That hasn’t gone unnoticed. “If there was a glaring weakness on last year’s team, it was the need for a traditional center fielder and a leadoff hitter,” Chris Cwik over at Rotographs argues. “Denard Span should fill both of those roles. He’s not a power guy, but he has shown the ability to hit for a relatively high average, takes a fair share of walks and steals about 25 bases. He’s also joining a much better lineup, so there’s at least a reason to believe he could turn into a run-scoring machine this year.”
The trade for Span allowed the Nationals to restock their farm system by trading Michael Morse to Seattle (from whence he came), and hang on to both Storen and Clippard. The big secret about Span is that while he’s not a long ball hitter, the alleys in Nationals Park are built for him. He led the A.L. in triples in 2009 (with 10) and hit the same number in 2010.
While Span’s triples production has fallen off over the last two years, he’s healthy now — which means that Nationals Faithful will be able to see the 28-year-old end up on third in the top of the first at least a few times. Then too, Span knows how to take a walk, a now common necessity for winning teams.
Span is nearly a dead-lock cinch to put up OBP somewhere north of .335 — he was at .357 last year. As important, we have to believe, is that Span comes to Washington with the same price tag that he wore in Minnesota. Span will earn $11.25 million this year and in 2014, with a $9 million option for 2015. That’s a lot cheaper than what it would have cost the Nationals for Michael Bourn — which is $47. 5 over the next four years.
By today’s standards, Span is a “deal” — his numbers compare well with Bourn, with a nearly identical OBP. Bourn’s upside is that he steals more bases and covers about the same amount of turf in the field. But who’s complaining? The addition of Span means that the Nats open with a line-up that is as tough as any the National League — and an outfield that might be the best defensively in all of baseball.
Monday, September 17th, 2012
The Nationals missed their chance to nearly cinch the National League East flag against the Braves this week, dropping a three game series in Atlanta — the latest disappointment coming in a 5-1 Sunday night pasting that saw Gio Gonzalez notch his eighth loss on the year.
The Atlanta three game victory against the D.C. Nine avenged an earlier May sweep by the Nationals and kept the Braves in the race. The Chops are now 5.5 games behind the Nationals, and while they remain long-shots to win the division race, their three game set gives them a psychological edge should they meet their rivals from D.C. in the post-season.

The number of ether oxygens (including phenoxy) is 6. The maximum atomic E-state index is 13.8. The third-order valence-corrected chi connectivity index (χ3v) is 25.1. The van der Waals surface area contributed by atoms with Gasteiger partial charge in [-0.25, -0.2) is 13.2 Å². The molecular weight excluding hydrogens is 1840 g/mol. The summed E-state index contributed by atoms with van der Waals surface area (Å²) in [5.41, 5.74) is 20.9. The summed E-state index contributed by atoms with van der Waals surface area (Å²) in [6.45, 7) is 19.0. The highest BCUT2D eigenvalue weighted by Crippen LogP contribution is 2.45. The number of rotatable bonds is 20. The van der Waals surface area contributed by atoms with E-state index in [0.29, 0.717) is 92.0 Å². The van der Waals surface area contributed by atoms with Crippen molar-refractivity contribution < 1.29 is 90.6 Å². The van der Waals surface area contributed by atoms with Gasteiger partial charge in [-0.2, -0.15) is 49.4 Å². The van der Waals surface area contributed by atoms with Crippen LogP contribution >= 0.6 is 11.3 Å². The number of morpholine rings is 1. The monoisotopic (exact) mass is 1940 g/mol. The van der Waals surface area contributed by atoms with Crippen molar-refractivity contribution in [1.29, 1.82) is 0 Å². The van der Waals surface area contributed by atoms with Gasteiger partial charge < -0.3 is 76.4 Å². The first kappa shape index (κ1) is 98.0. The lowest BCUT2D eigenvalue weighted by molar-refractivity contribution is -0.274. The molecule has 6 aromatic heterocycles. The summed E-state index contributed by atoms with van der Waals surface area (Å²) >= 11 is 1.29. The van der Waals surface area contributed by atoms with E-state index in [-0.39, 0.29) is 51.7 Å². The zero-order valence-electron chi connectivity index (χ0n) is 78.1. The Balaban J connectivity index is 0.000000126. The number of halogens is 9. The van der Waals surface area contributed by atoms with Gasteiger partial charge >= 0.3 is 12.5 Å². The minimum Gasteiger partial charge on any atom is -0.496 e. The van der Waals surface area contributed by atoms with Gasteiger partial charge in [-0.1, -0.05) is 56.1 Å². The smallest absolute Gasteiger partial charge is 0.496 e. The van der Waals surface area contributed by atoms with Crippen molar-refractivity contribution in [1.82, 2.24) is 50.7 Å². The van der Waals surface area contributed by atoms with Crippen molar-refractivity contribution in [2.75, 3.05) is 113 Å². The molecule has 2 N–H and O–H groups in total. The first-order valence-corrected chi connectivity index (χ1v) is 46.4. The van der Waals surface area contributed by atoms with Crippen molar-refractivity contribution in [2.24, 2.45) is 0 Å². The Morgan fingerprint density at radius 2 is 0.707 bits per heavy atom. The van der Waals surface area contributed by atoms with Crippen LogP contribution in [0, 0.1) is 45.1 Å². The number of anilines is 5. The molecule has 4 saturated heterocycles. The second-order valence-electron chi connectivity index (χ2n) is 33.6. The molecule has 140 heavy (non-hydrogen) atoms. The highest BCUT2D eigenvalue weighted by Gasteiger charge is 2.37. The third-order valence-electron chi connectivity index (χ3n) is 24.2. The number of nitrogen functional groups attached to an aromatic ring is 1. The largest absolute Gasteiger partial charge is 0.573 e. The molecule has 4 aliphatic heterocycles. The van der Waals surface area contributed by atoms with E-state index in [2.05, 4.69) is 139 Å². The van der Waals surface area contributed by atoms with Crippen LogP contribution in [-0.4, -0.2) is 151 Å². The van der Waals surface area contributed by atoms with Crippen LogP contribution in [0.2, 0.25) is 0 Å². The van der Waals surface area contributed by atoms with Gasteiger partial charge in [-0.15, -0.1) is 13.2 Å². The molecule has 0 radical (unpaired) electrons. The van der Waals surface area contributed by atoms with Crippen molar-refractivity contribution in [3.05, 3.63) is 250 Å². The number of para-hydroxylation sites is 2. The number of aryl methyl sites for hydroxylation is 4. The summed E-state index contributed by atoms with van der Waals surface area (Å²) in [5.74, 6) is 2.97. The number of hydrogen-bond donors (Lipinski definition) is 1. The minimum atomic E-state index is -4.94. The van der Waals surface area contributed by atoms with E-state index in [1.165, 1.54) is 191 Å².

Sunday night’s game was one of those rare poor outings for Gonzalez. He threw too many pitches over too few innings, walking an unusually high four batters in five innings. Gonzalez threw 100 pitches, 67 of them for strikes. Gonzalez admitted that he couldn’t find the strike zone in the first two innings.
“I think that’s where my biggest mistake today was — I wasn’t being as aggressive in the first three innings,” Gonzalez said following the loss. “Then the next two, it was exactly what I should’ve been doing off the bat.”
“Obviously Gio had a little problem locating the strike zone,” Nationals’ manager Davey Johnson said. “He had a whole bunch of pitches but I wanted to give him every chance to win 20.”
Thursday, August 23rd, 2012
On a night in which the Nationals took time to honor the career of Atlanta third sacker Chipper Jones, righty hurler Kris Medlen proved too much for the hometown nine, shutting out the Nationals through seven innings and coming away with a 5-1 victory. The win allowed the Braves to exit Washington with a single win in their three game series.
Medlen, a tenth round pick in the 2006 player draft, showed why the Braves think he will be a key part of their rotation during the last weeks of the season. “He has a great curveball, he spotted his fastball, he has a great changeup,” Nats manager Davey Johnson said following the loss. “No one really saw him that good. It just reaffirmed what I said earlier: he is one heck of a young pitcher.”
Ross Detwiler is also “one heck of a young pitcher,” but he wasn’t on on Wednesday night, giving up seven hits in 5.1 innings, including a 5th inning Martin Prado double over the head of center fielder Bryce Harper that scored two. “I didn’t have good command of the breaking stuff,” Detwiler explained. “Overall, I didn’t give our team an opportunity to win. That’s what it boils down to.”
The game was still within reach in the 9th inning, but with reliever Tom Gorzelanny on the mound, the Nationals came apart. The inning started when third sacker Ryan Zimmerman “air mailed” a grounder from Jones over the head of first baseman Adam LaRoche. Freddie Freeman followed with a double and David Ross scored Jones on a sacrifice fly. But the Bravos weren’t finished.